KUALA LUMPUR (Reuters) - Malaysia on Friday reversed a pledge to ratify a UN convention against racial discrimination, following backlash from groups who fear it could dilute privileges for majority ethnic Malays.
Leaders of Islamist party PAS, former ruling party UMNO and conservative groups plan a rally next month against the convention, which they fear could strip away Malay privileges and threaten Islam’s position as the official religion.
The government will not ratify the International Convention on the Elimination of All Forms of Racial Discrimination (ICERD), the office of Prime Minister Mahathir Mohamad said in a statement, without giving a reason for the decision.
Mahathir’s ruling coalition has struggled to woo ethnic Malays after its spectacular election win in May on the back of overwhelming support from minority ethnic Chinese and Indian voters.
“The government will continue to uphold the federal constitution, which enshrines the social contract agreed by representatives of all races,” it said in the statement.
Malaysia’s ‘social contract’ was a pact made by the leaders of its Malay and minority Chinese and Indian ethnic groups regarding their rights and privileges as citizens, prior to independence from colonial ruler Britain in 1957.
The country adopted an affirmative action policy that benefits the Malays, who form 60 percent of a population of about 32 million, after deadly race riots in the late 1960s.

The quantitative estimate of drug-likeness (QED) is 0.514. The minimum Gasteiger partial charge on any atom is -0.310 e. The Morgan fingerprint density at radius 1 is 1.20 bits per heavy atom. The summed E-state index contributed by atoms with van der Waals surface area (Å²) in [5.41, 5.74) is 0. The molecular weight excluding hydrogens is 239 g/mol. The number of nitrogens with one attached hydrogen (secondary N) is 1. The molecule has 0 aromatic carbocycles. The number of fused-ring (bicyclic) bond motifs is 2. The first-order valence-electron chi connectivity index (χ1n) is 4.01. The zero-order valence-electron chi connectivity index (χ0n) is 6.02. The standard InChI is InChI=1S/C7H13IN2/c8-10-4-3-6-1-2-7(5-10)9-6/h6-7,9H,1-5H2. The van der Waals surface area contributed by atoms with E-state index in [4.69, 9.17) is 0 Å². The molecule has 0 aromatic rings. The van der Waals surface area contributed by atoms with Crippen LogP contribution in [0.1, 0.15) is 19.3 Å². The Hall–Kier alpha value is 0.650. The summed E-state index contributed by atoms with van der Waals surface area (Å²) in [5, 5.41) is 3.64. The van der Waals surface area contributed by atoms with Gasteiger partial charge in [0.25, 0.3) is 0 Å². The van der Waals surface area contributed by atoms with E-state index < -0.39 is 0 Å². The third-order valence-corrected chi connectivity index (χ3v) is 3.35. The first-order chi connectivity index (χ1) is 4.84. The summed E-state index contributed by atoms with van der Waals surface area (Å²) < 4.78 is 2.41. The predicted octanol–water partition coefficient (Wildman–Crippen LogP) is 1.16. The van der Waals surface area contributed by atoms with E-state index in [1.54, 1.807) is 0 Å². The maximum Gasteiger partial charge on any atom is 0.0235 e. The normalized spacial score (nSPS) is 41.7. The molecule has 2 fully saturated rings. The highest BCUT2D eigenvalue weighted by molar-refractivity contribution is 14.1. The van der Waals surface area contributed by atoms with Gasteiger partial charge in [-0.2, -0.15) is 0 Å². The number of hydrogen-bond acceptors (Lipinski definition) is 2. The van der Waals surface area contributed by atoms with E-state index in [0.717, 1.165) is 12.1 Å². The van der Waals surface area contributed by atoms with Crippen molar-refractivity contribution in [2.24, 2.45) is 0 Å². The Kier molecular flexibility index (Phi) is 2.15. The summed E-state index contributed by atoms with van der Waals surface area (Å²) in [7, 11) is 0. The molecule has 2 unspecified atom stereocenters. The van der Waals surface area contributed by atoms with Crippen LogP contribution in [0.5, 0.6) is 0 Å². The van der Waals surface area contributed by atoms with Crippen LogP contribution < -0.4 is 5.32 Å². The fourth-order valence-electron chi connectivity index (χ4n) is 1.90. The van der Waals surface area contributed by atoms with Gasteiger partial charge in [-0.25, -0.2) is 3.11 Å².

Ethnic Chinese are estimated at 23 percent and ethnic Indians comprise about 7 percent, government data shows.
In September, Mahathir told the United Nations General Assembly Malaysia would ratify all the human rights conventions left for it to adopt, a total of six, including the racial discrimination measure.
“Muslims, the religious, the bumiputera and all races must unite to oppose the ICERD agenda, because its concept is not based on religion or humanity,” said PAS leader Abdul Hadi Awang, using a term commonly employed to assert Malay privileges.
“Do not be influenced by the West that has abandoned religion and the ethics of true humanity,” he said on his Facebook page on Thursday.
About 30 percent of Malay voters backed the ruling party in the May 9 general election, independent polling firm Merdeka Center found in a study of voting patterns published in June.
The long-ruling Barisan Nasional coalition, led by the United Malays National Organisation (UMNO), received about 40 percent of Malay votes while PAS was backed by up to 33 percent, it said.
Reporting by Joseph Sipalan; Editing by Clarence Fernandez
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